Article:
FRANKFORT — Chief Supreme Court Justice John D. Minton told a legislative committee Friday that Kentucky's courts desperately need a new computer system, 25 more staffers and more new family court judges.
In total, the courts are asking for an additional $62 million for the next fiscal year, but only about $20 million of that would be for new projects, positions or pay raises. The vast majority of the $62 million is for other increased costs, such as health care and contributions to the retirement system, court officials said Friday.
The legislature will tackle the two-year budget when it reconvenes in January. State leaders have cautioned agencies not to expect much new money during the next two years given that projected revenues are expected to fall several hundred million dollars short of what's needed to maintain current programs.
Minton said the passage of House Bill 463 earlier this year, which was designed to divert more non-violent, first-time offenders from the state's prisons and jails, has meant more work for the state's pretrial officers.
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Minton told the Interim Joint Committee on the Judiciary on Friday that he would ask in his two-year budget request to hire an additional 25 pretrial officers, who assess whether people should stay in jail or be released as their criminal case is resolved in court. It would cost about $2.1 million to hire the pretrial officers.
The new legislation, which took effect June 8, has resulted in about 783 fewer people in county jails and an increase in the number of people on monitored court release. There does not appear to be a spike in the number of people who have committed crimes while their pending criminal cases are resolved, Minton said.
But the most pressing issue facing the state court system is its antiquated computer system, which is running on technology that is 25 years old and on software that is 10 years old, Minton said. Two groups have looked at the system and have strongly advised that the court replace it or face a catastrophic system failure, Minton said.
"Simply put, we are at serious risk," he said.
The first phase of the information system overhaul would cost about $28.4 million. The court is asking lawmakers to borrow money to pay for that phase of the project, which would cost the state roughly $2.2 million in debt service a year for 10 years. Projected costs for the second and third phases of the project are in flux, said Laurie Dudgeon, the executive director of the Administrative Office of the Courts.
The courts also need to increase pay for some entry-level positions to make them equitable to similar jobs in the legislative and executive branches. The judiciary is losing too many staff to other branches of government, Minton said.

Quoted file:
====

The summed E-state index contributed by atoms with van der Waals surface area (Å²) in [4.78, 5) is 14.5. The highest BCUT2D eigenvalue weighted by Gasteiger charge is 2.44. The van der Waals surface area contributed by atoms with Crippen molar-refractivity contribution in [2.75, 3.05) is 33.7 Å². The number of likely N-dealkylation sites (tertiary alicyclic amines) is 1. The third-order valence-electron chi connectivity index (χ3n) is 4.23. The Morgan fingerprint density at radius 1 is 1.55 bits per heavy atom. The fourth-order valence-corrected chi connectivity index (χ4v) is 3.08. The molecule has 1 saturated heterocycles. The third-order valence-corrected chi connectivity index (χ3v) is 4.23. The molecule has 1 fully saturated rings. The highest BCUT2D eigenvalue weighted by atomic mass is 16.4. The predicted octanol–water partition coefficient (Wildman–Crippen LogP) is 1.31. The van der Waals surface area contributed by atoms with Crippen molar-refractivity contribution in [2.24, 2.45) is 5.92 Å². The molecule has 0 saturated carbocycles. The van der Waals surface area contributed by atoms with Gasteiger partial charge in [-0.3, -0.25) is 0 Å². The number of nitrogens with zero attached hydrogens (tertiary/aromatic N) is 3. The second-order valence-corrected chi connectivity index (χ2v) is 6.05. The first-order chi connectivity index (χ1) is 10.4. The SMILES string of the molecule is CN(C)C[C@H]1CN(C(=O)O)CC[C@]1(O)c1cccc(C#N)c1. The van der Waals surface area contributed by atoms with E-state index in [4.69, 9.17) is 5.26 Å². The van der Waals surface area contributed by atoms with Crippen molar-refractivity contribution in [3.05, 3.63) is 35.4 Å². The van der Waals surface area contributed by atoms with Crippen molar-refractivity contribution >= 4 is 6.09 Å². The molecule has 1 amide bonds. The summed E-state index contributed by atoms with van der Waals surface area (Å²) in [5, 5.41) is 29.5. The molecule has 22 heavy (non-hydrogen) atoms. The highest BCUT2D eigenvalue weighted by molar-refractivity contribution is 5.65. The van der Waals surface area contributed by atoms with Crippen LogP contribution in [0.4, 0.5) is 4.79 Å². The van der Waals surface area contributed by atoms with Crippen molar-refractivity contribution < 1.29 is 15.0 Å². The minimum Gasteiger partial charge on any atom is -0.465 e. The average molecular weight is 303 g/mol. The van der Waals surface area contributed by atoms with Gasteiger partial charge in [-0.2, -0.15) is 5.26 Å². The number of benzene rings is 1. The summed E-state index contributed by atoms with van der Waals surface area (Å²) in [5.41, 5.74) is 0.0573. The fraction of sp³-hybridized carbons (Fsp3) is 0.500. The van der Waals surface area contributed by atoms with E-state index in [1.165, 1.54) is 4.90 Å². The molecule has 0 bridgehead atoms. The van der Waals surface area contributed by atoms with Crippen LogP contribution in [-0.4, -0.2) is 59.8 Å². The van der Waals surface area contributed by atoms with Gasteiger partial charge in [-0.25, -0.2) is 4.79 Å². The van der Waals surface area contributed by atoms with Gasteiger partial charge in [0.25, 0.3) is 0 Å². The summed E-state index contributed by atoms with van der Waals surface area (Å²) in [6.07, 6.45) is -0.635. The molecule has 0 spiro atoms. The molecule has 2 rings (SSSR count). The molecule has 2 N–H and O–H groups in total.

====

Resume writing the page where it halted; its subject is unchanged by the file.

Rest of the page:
"My goal is to pay our work force on a scale that is competitive with the rest of state government," Minton said.
He is asking for an additional $11.9 million next year and in coming years to increase pay. Still, not all court employees would get raises, Dudgeon said.
Minton also is requesting money to pay for three new family court judge positions: one in Knott and Magoffin counties, one in Pulaski, Rockcastle and Lincoln counties, and one in Daviess County. Those jurisdictions either do not have a family court or have high family court caseloads, Minton said. It will cost $1.9 million to create the three positions.
Minton said he also will ask for the authority to issue bonds that would pay for new courthouses in Henry County and in Nicholas County.
In total, the judicial branch is asking for $378 million for the fiscal year that begins July 1 and $382.9 million for fiscal year 2014.
Minton said the judiciary had not asked for additional money during the past several budget cycles and realizes that the state's finances are precarious. The court has been a good steward of taxpayers' money, streamlining its operations and slashing its staff, Minton said.
"In the face of millions in budget cuts since 2008, the court system implemented a hiring freeze. We made deep operational cuts and eliminated 282 positions — 8 percent of our non-elected work force," he said.
However, the state court system needs additional money for critical needs that have been delayed for too long.
"We cannot let neglect impede the operation of our courts," Minton said.